Reusing half-eaten food, reheating food in a cold bain-marie and maggot-infested rubbish are among the poor food practices in aged care facilities revealed at the royal commission in Cairns this week.
The commission heard from a panel of aged care chefs with combined experience of over 30 years in aged care food service.
Lindy Twyford, Timothy Deverell and Nicholas Hall covered issues ranging from training to food budgets and storage practices.
Deverell said all of his industry qualifications and experience could not prepare him for the dietary requirements and nutritional needs of an aged care kitchen.
“Up to 70 per cent are on texture-modified diets. Nowhere during any of my training did I receive anything on texture-modified diet,” he said.
“You get no training on texture modifications, fluid, thickened fluids … nothing prepares you for that side of it. And you don’t get told what would happen if a resident gets fed the wrong texture modification or liquid,” he said.
Twyford said that her facility has been proactive in ensuring training for kitchen staff, telling the commission that “they always look at improving the training for staff to enable them to do their work”.
But Hall, who works as a chef manager at an aged care facility, believes more needs to be done.
“If you can call it training. It’s usually a half-hour session that the staff will do at home on a computer. There’re no trainers provided. There’re no examples. There’s no actual teaching. It’s just read and tick and flick,” he said.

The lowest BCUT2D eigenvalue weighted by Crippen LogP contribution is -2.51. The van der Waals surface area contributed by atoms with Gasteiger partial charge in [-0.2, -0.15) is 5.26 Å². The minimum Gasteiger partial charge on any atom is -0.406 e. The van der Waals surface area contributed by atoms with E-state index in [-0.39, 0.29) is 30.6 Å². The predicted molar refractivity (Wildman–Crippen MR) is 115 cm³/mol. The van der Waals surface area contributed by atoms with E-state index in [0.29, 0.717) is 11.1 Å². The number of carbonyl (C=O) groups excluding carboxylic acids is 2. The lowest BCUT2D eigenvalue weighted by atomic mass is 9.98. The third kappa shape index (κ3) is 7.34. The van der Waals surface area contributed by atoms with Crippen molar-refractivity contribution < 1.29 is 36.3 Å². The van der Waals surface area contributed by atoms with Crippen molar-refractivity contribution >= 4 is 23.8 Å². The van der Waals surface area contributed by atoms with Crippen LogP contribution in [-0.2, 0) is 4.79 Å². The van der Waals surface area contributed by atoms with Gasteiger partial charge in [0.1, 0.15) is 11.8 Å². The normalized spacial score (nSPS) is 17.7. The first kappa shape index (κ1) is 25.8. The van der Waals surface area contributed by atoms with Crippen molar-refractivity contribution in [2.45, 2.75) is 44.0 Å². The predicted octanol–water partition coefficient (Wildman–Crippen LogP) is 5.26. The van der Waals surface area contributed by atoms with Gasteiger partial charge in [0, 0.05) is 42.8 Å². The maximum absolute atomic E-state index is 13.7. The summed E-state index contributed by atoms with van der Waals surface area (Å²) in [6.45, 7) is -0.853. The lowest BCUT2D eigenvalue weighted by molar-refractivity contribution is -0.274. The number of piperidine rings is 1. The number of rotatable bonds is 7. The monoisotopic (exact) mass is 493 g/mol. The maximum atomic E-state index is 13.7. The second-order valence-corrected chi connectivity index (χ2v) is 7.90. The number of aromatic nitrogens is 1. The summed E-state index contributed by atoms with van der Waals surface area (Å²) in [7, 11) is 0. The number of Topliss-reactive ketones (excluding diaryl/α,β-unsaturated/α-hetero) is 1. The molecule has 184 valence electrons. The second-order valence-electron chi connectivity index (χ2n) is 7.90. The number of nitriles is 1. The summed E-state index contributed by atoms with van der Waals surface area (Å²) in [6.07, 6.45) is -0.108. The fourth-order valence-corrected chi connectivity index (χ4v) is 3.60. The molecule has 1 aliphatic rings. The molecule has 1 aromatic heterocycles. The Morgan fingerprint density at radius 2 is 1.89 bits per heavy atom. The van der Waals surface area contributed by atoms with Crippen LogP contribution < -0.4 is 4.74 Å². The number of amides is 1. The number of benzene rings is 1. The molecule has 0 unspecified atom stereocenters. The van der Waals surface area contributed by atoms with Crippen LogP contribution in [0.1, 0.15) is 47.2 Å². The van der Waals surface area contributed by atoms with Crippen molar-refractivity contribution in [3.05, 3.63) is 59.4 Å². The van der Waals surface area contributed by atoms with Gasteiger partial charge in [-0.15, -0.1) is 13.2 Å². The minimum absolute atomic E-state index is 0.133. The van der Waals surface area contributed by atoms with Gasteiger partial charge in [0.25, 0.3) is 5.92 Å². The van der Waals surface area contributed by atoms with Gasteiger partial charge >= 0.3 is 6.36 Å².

Deverell, who has held executive chef management positions in aged care, told the commission that menu planning often gets taken out the hands of the chef.
Deverell also told the commission of some unsafe food practices he has witnessed first-hand.
“Reusing food that’s already been served to the resident and come back to the kitchen,” he said.
“Reheating textured modified food in a cold bain-marie. Texture-modified food is high risk.
“I’ve had one place where the fridge temperature for the whole day was 14 degrees. I reported it to the manager and they said under the food safety plan they only have to take the temperature once a day, and they did it at midnight. At midnight, it was four degrees, but the food was in the danger zone for the whole day. So, yes, I could go on, there’s endless examples.”
The panel cited a lack of food diversity as another issue, telling the commission that meals can be repeated up to “three or four times a week”.
Throughout the panel’s testimony Hall and Deverell’s experiences often differed from that of Twyford, highlighting the difference in approach by providers.
When asked if nutritionists or dieticians had input in the design or make-up of menus, Hall and Deverell gave resounding nos.
“Nutritionists are there just solely so … the home or the third-party facility can say, ‘We have a dietitian or a nutritionist, have a look.’ But when I was at the aged care provider, I think I saw her once a month for one hour,” Hall said.
Twyford told the commission that she had a good relationship with dieticians and that they have direct input into the details of the food served at her facility.